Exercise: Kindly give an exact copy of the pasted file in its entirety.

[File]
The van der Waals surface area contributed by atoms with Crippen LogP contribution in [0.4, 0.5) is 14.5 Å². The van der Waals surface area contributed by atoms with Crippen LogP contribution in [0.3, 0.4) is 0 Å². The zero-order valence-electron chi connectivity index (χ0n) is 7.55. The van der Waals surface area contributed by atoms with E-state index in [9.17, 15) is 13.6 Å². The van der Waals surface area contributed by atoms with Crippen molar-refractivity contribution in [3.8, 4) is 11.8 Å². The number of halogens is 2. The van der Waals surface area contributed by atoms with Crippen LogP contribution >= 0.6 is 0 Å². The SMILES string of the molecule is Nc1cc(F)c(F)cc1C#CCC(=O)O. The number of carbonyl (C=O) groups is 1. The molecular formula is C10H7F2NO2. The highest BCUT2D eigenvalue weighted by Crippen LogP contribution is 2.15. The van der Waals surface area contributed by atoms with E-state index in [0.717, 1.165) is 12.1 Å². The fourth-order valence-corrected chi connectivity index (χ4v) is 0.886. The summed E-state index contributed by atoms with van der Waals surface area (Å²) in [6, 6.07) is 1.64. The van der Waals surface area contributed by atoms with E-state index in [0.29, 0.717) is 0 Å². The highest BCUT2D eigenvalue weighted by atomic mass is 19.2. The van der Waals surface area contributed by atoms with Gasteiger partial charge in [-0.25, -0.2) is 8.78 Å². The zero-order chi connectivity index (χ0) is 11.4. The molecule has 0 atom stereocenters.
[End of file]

The van der Waals surface area contributed by atoms with Crippen LogP contribution in [0.4, 0.5) is 14.5 Å². The van der Waals surface area contributed by atoms with Crippen LogP contribution in [0.3, 0.4) is 0 Å². The zero-order valence-electron chi connectivity index (χ0n) is 7.55. The van der Waals surface area contributed by atoms with E-state index in [9.17, 15) is 13.6 Å². The van der Waals surface area contributed by atoms with Crippen molar-refractivity contribution in [3.8, 4) is 11.8 Å². The number of halogens is 2. The van der Waals surface area contributed by atoms with Crippen LogP contribution >= 0.6 is 0 Å². The SMILES string of the molecule is Nc1cc(F)c(F)cc1C#CCC(=O)O. The number of carbonyl (C=O) groups is 1. The molecular formula is C10H7F2NO2. The highest BCUT2D eigenvalue weighted by Crippen LogP contribution is 2.15. The van der Waals surface area contributed by atoms with E-state index in [0.717, 1.165) is 12.1 Å². The fourth-order valence-corrected chi connectivity index (χ4v) is 0.886. The summed E-state index contributed by atoms with van der Waals surface area (Å²) in [6, 6.07) is 1.64. The van der Waals surface area contributed by atoms with E-state index in [0.29, 0.717) is 0 Å². The highest BCUT2D eigenvalue weighted by atomic mass is 19.2. The van der Waals surface area contributed by atoms with Gasteiger partial charge in [-0.25, -0.2) is 8.78 Å². The zero-order chi connectivity index (χ0) is 11.4. The molecule has 0 atom stereocenters.